The drawback of making it look prettier is that it is not as usable on mobile phones. I hope everyone viewing my site is using a screen that is greater than 320 pixels wide!

I’m especially proud of my favicon (the little icon for the site in the tab). I drew everything pixel by pixel and it actually looks like an oil drop and a dollar sign.

The only real change in functionality is that I enabled a couple of other Canadian cities which I have data for. So if you’re really interested in the Waterloo gas prices, now you know!


As I am obsessed with Foursquare lately, I’ve been looking at how to do more stuff with it beyond just checking in (when I’m fortunate enough to have a data connection). I looked at the feeds available and was a bit underwhelmed because the data was quite limiting. The best part about Foursquares were the badges, and you had to work with the API in order to get that data. And that was intimidating.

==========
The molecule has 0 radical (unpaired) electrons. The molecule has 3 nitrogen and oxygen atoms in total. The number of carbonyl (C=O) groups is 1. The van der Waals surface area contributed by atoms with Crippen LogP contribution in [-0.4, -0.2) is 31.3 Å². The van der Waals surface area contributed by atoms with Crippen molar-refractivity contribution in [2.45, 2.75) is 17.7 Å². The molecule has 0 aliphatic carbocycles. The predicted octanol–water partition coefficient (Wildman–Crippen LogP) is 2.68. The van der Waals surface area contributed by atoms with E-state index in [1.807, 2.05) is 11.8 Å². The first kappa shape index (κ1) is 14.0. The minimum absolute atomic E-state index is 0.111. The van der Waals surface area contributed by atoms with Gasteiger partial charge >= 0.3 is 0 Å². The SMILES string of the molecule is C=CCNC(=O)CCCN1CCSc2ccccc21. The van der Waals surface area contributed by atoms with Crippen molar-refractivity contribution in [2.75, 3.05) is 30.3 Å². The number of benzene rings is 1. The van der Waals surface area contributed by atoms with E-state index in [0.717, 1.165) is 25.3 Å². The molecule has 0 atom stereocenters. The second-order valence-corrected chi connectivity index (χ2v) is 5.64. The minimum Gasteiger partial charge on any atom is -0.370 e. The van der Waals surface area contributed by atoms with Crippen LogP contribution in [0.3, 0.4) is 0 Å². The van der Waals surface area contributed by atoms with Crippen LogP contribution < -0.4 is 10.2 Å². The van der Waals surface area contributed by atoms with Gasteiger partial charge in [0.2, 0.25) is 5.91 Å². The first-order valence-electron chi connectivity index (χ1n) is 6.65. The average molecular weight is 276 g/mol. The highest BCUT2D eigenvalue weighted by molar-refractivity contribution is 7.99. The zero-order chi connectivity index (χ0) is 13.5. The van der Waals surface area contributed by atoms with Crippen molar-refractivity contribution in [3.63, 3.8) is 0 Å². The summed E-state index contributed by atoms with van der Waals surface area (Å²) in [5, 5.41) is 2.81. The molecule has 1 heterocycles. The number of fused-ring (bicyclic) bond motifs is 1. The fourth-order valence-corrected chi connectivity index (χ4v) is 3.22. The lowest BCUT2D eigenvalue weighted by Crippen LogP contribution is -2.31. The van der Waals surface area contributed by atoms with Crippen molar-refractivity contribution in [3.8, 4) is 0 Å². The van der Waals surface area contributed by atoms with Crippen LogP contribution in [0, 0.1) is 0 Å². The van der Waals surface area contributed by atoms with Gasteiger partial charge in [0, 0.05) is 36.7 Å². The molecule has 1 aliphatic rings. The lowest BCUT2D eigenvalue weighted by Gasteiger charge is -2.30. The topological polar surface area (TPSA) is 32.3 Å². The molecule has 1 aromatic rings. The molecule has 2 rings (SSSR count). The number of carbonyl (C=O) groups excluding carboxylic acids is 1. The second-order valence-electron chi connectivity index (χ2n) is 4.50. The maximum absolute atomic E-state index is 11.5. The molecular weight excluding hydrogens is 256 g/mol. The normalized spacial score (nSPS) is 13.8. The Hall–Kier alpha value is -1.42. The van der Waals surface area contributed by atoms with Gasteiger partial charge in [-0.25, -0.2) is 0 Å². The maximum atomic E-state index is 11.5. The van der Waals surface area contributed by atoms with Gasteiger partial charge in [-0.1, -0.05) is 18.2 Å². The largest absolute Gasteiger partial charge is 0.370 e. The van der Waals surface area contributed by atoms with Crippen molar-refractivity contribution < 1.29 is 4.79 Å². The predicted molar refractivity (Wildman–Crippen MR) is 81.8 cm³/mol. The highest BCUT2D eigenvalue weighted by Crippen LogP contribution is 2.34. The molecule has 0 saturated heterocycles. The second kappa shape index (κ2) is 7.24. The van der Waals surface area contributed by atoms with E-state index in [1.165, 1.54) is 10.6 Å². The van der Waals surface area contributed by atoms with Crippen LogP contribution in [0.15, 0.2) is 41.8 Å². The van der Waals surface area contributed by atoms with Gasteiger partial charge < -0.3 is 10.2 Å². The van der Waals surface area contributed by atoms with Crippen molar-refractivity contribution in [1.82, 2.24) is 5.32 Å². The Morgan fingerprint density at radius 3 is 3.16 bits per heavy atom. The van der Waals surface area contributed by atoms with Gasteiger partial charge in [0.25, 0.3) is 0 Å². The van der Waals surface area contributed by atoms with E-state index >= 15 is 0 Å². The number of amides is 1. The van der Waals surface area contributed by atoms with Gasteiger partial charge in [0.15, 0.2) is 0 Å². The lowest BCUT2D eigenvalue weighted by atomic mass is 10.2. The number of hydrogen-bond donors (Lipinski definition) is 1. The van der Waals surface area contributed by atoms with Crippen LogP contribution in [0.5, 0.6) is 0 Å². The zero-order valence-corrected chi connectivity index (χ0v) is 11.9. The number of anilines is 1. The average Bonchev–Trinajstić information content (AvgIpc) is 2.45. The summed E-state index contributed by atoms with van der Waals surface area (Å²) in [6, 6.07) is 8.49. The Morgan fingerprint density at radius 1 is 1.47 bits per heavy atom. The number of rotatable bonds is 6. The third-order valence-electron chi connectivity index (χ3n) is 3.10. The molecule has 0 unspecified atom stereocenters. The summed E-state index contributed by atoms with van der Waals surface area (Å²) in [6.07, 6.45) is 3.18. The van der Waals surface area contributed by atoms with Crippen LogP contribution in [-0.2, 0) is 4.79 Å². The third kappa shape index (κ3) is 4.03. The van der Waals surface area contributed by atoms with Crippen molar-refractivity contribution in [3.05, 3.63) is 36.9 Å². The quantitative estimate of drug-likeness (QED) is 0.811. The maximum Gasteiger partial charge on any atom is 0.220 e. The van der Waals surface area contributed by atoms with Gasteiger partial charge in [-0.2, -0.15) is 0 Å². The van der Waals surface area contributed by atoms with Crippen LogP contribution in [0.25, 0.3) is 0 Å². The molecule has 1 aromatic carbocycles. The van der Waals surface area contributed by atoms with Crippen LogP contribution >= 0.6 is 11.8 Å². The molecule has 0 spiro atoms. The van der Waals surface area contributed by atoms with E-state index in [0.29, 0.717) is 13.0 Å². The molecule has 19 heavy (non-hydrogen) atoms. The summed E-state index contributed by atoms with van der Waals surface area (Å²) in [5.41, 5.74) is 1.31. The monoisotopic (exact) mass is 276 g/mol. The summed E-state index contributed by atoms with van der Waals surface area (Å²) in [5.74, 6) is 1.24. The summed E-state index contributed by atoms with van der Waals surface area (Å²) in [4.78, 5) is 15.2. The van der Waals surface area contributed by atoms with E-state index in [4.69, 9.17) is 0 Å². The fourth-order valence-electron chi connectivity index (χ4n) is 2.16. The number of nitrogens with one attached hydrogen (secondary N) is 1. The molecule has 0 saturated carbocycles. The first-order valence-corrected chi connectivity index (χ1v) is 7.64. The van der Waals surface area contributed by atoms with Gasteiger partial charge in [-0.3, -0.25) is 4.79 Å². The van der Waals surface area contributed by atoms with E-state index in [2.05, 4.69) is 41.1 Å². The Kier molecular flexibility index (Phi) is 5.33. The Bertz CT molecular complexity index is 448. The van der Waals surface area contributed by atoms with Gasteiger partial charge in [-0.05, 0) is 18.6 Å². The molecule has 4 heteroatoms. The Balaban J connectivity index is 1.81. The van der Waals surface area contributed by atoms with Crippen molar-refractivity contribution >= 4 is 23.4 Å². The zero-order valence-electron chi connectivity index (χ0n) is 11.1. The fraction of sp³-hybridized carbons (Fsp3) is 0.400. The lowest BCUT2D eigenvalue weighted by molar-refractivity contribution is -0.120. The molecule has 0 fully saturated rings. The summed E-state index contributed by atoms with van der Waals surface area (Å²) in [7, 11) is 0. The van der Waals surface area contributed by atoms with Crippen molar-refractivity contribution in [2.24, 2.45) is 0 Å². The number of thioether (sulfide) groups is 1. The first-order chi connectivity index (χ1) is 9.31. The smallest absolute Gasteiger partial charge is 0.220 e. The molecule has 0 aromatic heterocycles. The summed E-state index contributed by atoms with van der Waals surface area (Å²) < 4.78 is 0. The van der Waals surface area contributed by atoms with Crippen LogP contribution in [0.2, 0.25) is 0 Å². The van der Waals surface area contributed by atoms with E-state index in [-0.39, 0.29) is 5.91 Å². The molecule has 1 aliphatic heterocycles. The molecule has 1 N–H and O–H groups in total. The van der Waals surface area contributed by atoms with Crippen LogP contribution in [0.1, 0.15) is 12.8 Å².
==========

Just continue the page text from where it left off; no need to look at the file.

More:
On this lazy Sunday, I decided to finally take a crack at it. I had an idea, and a quick search on Facebook showed that no one had done this before. I wanted to take the badges that I’ve received on Foursquare and display them on my Facebook profile. This little project used a lot of new technologies that I haven’t really played with before: the Facebook API, the Foursquare API, OAuth, and JSON (or XML parsing but I decided I might as well try something new here too). Surprisingly, it was quite easy.

Using a Foursquare API library and some sample code, I was able to setup the authentication using OAuth in an hour. It was quite simple, and just works! Setting up the Facebook App was a bit more confusing but they weren’t really technical challenges but just understanding the terminology. In fact that, and coding the various possible user scenarios took the largest amount of time.